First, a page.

For consumers, the benefits of texting for customer service are obvious. Whether it’s tracking a food delivery or needing to change a flight, customers expect to have their questions answered and their issues resolved quickly. Of all the customer service channels, texting has proven to be the most convenient, least time-consuming and preferred mode of communications.
Some companies continue to be laggards when it comes to incorporating texting, and others that have embraced it as a channel aren’t effectively measuring the channel because, well, it’s so new that not a lot of yesteryear’s metrics work for texting.
It’s time to evolve and consider new customer service metrics. These new metrics bring new insights into the time-saving and experience-boosting benefits for building an incredible customer experience.
Dedicated Time (DT) is, simply, the time dedicated to a conversation. Determining DT combines Dedicated Agent Time (DAT) and Dedicate Customer Time (DCT):
DAT measures the amount of time (in minutes) an agent spends on an individual conversation. Keeping in mind that an agent could handle the bandwidth of multiple conversations at once – but aren’t necessarily active on every single one at all times – determining DAT also requires a mixture of metrics. This number takes into account the time a window is active, the average read time and how long it takes to type and send a response.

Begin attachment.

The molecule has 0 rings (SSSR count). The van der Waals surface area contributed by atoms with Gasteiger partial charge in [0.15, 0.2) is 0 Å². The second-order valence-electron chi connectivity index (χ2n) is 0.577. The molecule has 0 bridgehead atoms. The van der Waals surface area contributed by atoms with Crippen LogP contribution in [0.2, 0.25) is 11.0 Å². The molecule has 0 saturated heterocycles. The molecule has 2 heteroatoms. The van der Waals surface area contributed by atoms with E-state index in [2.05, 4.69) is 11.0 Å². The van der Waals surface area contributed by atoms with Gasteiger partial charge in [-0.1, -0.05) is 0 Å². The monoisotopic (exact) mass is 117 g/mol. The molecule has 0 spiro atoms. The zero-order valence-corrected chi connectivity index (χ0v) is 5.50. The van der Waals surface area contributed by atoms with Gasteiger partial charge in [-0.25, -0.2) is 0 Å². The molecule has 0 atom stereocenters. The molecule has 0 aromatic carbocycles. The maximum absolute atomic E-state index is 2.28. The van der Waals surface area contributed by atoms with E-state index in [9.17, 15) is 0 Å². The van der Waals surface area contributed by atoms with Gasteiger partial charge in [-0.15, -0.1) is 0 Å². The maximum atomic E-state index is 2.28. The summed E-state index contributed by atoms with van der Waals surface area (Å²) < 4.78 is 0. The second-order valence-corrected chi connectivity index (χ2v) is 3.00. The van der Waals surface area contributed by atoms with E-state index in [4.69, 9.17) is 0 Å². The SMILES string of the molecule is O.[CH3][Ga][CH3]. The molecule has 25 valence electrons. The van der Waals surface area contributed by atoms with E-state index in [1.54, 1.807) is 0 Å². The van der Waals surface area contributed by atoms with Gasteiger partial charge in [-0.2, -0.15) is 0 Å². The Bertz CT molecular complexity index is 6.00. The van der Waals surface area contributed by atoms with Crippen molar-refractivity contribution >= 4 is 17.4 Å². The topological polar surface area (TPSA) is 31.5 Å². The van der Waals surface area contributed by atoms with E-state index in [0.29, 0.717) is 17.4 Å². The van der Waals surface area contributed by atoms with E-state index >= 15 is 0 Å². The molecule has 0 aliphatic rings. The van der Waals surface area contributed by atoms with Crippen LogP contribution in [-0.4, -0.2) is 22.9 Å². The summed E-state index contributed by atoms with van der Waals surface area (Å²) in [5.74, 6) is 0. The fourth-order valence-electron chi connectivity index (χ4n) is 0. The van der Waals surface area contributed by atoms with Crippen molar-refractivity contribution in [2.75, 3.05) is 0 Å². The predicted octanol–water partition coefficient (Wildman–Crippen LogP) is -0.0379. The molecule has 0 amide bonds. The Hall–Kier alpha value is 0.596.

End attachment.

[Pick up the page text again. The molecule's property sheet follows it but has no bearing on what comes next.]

DCT assesses the amount of time (in minutes) a customer is strictly looking at their screen and not engaging in another activity. Traditional customer service channels like phone and web chat require a dedicated connection, while mobile customers may go about their business and use other apps at the same time as being on a service text. For that reason, DCT looks at how much time a customer spent on the conversation itself, and can also factor in type time.
How to measure Dedicated Time
At Teckst, our clients that are utilizing DT combine a range of factors, from time on ticket to time to resolution for DAT, and word count/length and pause time for DCT. These methodologies are still being worked on. However, we have found a direct correlation between reduced DT and increases in NPS.
While the instant attributes of texting speeds up the customer service process, a conversation may still take 15 minutes or more before an agent can resolve the issue. However, the actual time spent by both the agent and the customer rings in far below that of other channels. Plus, in this time, the customer has not been locked down to a screen or tied to a phone connection – they are free to carry on with their day.
The new texting metrics reinforces what customer feedback has already taught us: SMS customer service reduces time to resolution, is super convenient and is quickly becoming the favorite service channel for consumers and companies everywhere.